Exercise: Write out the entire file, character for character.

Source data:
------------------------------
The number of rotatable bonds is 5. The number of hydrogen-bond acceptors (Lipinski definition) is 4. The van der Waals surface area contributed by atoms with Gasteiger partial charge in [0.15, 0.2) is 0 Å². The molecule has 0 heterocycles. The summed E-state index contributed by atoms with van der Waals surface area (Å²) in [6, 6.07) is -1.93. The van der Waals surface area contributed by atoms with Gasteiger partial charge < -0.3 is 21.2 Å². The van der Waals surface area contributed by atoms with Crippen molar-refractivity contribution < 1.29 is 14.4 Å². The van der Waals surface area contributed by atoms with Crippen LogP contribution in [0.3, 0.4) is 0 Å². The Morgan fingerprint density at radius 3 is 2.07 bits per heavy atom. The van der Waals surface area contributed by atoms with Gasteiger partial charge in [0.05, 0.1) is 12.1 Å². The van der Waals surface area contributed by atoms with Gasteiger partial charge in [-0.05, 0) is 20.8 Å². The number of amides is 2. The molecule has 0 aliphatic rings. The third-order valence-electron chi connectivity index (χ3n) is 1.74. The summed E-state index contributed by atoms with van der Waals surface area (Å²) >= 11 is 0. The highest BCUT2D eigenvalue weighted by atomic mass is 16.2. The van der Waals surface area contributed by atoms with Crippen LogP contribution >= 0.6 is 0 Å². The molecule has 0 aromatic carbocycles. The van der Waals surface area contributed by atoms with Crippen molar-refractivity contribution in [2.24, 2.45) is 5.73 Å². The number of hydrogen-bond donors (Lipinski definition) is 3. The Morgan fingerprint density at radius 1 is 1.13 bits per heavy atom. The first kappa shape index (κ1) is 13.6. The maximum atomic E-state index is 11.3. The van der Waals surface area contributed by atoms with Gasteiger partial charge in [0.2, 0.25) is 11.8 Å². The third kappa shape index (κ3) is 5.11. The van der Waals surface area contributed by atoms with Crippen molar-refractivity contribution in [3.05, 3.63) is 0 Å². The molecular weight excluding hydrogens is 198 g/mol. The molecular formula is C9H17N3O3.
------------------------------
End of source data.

The number of rotatable bonds is 5. The number of hydrogen-bond acceptors (Lipinski definition) is 4. The van der Waals surface area contributed by atoms with Gasteiger partial charge in [0.15, 0.2) is 0 Å². The molecule has 0 heterocycles. The summed E-state index contributed by atoms with van der Waals surface area (Å²) in [6, 6.07) is -1.93. The van der Waals surface area contributed by atoms with Gasteiger partial charge < -0.3 is 21.2 Å². The van der Waals surface area contributed by atoms with Crippen molar-refractivity contribution < 1.29 is 14.4 Å². The van der Waals surface area contributed by atoms with Crippen LogP contribution in [0.3, 0.4) is 0 Å². The Morgan fingerprint density at radius 3 is 2.07 bits per heavy atom. The van der Waals surface area contributed by atoms with Gasteiger partial charge in [0.05, 0.1) is 12.1 Å². The van der Waals surface area contributed by atoms with Gasteiger partial charge in [-0.05, 0) is 20.8 Å². The number of amides is 2. The molecule has 0 aliphatic rings. The third-order valence-electron chi connectivity index (χ3n) is 1.74. The summed E-state index contributed by atoms with van der Waals surface area (Å²) >= 11 is 0. The highest BCUT2D eigenvalue weighted by atomic mass is 16.2. The van der Waals surface area contributed by atoms with Crippen LogP contribution >= 0.6 is 0 Å². The molecule has 0 aromatic carbocycles. The van der Waals surface area contributed by atoms with Crippen molar-refractivity contribution in [2.24, 2.45) is 5.73 Å². The number of hydrogen-bond donors (Lipinski definition) is 3. The Morgan fingerprint density at radius 1 is 1.13 bits per heavy atom. The first kappa shape index (κ1) is 13.6. The maximum atomic E-state index is 11.3. The van der Waals surface area contributed by atoms with Gasteiger partial charge in [0.2, 0.25) is 11.8 Å². The third kappa shape index (κ3) is 5.11. The van der Waals surface area contributed by atoms with Crippen molar-refractivity contribution in [3.05, 3.63) is 0 Å². The molecular weight excluding hydrogens is 198 g/mol. The molecular formula is C9H17N3O3.